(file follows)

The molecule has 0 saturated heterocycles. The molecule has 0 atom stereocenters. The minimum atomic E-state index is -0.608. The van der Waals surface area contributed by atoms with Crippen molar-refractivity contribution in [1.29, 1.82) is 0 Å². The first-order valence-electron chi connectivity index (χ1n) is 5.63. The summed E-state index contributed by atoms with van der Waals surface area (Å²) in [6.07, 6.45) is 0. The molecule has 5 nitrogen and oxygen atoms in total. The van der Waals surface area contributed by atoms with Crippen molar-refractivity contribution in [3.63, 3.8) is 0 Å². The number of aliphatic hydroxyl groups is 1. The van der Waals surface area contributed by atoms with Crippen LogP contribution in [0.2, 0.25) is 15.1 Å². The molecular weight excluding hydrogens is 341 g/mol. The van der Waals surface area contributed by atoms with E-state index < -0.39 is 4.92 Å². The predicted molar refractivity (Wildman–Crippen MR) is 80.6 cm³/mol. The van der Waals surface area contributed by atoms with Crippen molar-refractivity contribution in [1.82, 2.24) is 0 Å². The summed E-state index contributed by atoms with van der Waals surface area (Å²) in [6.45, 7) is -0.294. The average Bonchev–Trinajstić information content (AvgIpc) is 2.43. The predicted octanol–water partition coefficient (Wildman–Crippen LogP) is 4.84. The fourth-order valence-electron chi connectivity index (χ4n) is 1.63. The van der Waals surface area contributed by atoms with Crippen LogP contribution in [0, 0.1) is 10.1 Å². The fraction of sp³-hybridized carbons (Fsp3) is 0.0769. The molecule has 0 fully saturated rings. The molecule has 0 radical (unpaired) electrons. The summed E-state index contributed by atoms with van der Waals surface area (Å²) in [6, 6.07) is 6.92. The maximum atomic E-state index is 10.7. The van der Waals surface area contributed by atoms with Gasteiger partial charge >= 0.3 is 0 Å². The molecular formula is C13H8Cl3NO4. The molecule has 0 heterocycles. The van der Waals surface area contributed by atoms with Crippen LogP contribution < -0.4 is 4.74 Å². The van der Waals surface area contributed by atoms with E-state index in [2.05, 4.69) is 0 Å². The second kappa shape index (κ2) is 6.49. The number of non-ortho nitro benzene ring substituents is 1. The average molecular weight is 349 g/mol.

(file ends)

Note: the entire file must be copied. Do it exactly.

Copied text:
The molecule has 0 saturated heterocycles. The molecule has 0 atom stereocenters. The minimum atomic E-state index is -0.608. The van der Waals surface area contributed by atoms with Crippen molar-refractivity contribution in [1.29, 1.82) is 0 Å². The first-order valence-electron chi connectivity index (χ1n) is 5.63. The summed E-state index contributed by atoms with van der Waals surface area (Å²) in [6.07, 6.45) is 0. The molecule has 5 nitrogen and oxygen atoms in total. The van der Waals surface area contributed by atoms with Crippen molar-refractivity contribution in [3.63, 3.8) is 0 Å². The number of aliphatic hydroxyl groups is 1. The van der Waals surface area contributed by atoms with Crippen LogP contribution in [0.2, 0.25) is 15.1 Å². The molecular weight excluding hydrogens is 341 g/mol. The van der Waals surface area contributed by atoms with E-state index < -0.39 is 4.92 Å². The predicted molar refractivity (Wildman–Crippen MR) is 80.6 cm³/mol. The van der Waals surface area contributed by atoms with Crippen molar-refractivity contribution in [1.82, 2.24) is 0 Å². The summed E-state index contributed by atoms with van der Waals surface area (Å²) in [6.45, 7) is -0.294. The average Bonchev–Trinajstić information content (AvgIpc) is 2.43. The predicted octanol–water partition coefficient (Wildman–Crippen LogP) is 4.84. The fourth-order valence-electron chi connectivity index (χ4n) is 1.63. The van der Waals surface area contributed by atoms with Crippen LogP contribution in [0, 0.1) is 10.1 Å². The fraction of sp³-hybridized carbons (Fsp3) is 0.0769. The molecule has 0 fully saturated rings. The molecule has 0 radical (unpaired) electrons. The summed E-state index contributed by atoms with van der Waals surface area (Å²) in [6, 6.07) is 6.92. The maximum atomic E-state index is 10.7. The van der Waals surface area contributed by atoms with Gasteiger partial charge >= 0.3 is 0 Å². The molecular formula is C13H8Cl3NO4. The molecule has 0 heterocycles. The van der Waals surface area contributed by atoms with Crippen LogP contribution < -0.4 is 4.74 Å². The van der Waals surface area contributed by atoms with E-state index in [2.05, 4.69) is 0 Å². The second kappa shape index (κ2) is 6.49. The number of non-ortho nitro benzene ring substituents is 1. The average molecular weight is 349 g/mol.